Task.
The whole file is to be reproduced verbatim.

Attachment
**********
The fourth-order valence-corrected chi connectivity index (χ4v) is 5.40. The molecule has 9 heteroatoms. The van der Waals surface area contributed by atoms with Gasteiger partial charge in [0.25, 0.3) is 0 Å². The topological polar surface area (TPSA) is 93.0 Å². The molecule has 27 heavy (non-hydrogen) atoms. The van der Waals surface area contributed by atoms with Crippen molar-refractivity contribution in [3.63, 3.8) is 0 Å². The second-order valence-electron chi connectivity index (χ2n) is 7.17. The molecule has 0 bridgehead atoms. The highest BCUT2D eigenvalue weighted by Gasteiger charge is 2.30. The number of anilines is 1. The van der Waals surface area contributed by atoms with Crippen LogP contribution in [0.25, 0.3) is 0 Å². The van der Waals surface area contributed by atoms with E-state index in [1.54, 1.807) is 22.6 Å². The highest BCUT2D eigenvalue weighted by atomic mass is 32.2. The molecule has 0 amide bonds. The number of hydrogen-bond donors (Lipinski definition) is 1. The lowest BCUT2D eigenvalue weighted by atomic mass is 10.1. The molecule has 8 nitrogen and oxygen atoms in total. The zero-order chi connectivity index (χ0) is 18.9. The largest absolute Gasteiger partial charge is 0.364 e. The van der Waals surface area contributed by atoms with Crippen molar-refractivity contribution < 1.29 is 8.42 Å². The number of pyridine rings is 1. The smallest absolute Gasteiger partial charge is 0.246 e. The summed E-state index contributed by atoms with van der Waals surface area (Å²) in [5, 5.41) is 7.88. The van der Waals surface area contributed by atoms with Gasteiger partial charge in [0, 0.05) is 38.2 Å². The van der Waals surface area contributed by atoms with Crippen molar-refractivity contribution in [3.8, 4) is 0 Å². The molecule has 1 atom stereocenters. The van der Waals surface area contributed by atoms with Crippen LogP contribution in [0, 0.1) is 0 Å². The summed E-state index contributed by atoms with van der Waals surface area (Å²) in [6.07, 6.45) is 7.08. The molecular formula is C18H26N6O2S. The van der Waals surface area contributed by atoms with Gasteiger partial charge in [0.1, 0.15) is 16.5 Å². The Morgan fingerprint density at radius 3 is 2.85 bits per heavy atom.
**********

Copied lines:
The fourth-order valence-corrected chi connectivity index (χ4v) is 5.40. The molecule has 9 heteroatoms. The van der Waals surface area contributed by atoms with Gasteiger partial charge in [0.25, 0.3) is 0 Å². The topological polar surface area (TPSA) is 93.0 Å². The molecule has 27 heavy (non-hydrogen) atoms. The van der Waals surface area contributed by atoms with Crippen molar-refractivity contribution in [3.63, 3.8) is 0 Å². The second-order valence-electron chi connectivity index (χ2n) is 7.17. The molecule has 0 bridgehead atoms. The highest BCUT2D eigenvalue weighted by Gasteiger charge is 2.30. The number of anilines is 1. The van der Waals surface area contributed by atoms with Crippen LogP contribution in [0.25, 0.3) is 0 Å². The van der Waals surface area contributed by atoms with E-state index in [1.54, 1.807) is 22.6 Å². The highest BCUT2D eigenvalue weighted by atomic mass is 32.2. The molecule has 0 amide bonds. The number of hydrogen-bond donors (Lipinski definition) is 1. The lowest BCUT2D eigenvalue weighted by atomic mass is 10.1. The molecule has 8 nitrogen and oxygen atoms in total. The zero-order chi connectivity index (χ0) is 18.9. The largest absolute Gasteiger partial charge is 0.364 e. The van der Waals surface area contributed by atoms with Crippen molar-refractivity contribution < 1.29 is 8.42 Å². The number of pyridine rings is 1. The smallest absolute Gasteiger partial charge is 0.246 e. The summed E-state index contributed by atoms with van der Waals surface area (Å²) in [5, 5.41) is 7.88. The van der Waals surface area contributed by atoms with Gasteiger partial charge in [0, 0.05) is 38.2 Å². The van der Waals surface area contributed by atoms with Crippen molar-refractivity contribution in [3.8, 4) is 0 Å². The molecule has 1 atom stereocenters. The van der Waals surface area contributed by atoms with Crippen LogP contribution in [0, 0.1) is 0 Å². The summed E-state index contributed by atoms with van der Waals surface area (Å²) in [6.07, 6.45) is 7.08. The molecular formula is C18H26N6O2S. The van der Waals surface area contributed by atoms with Gasteiger partial charge in [0.1, 0.15) is 16.5 Å². The Morgan fingerprint density at radius 3 is 2.85 bits per heavy atom.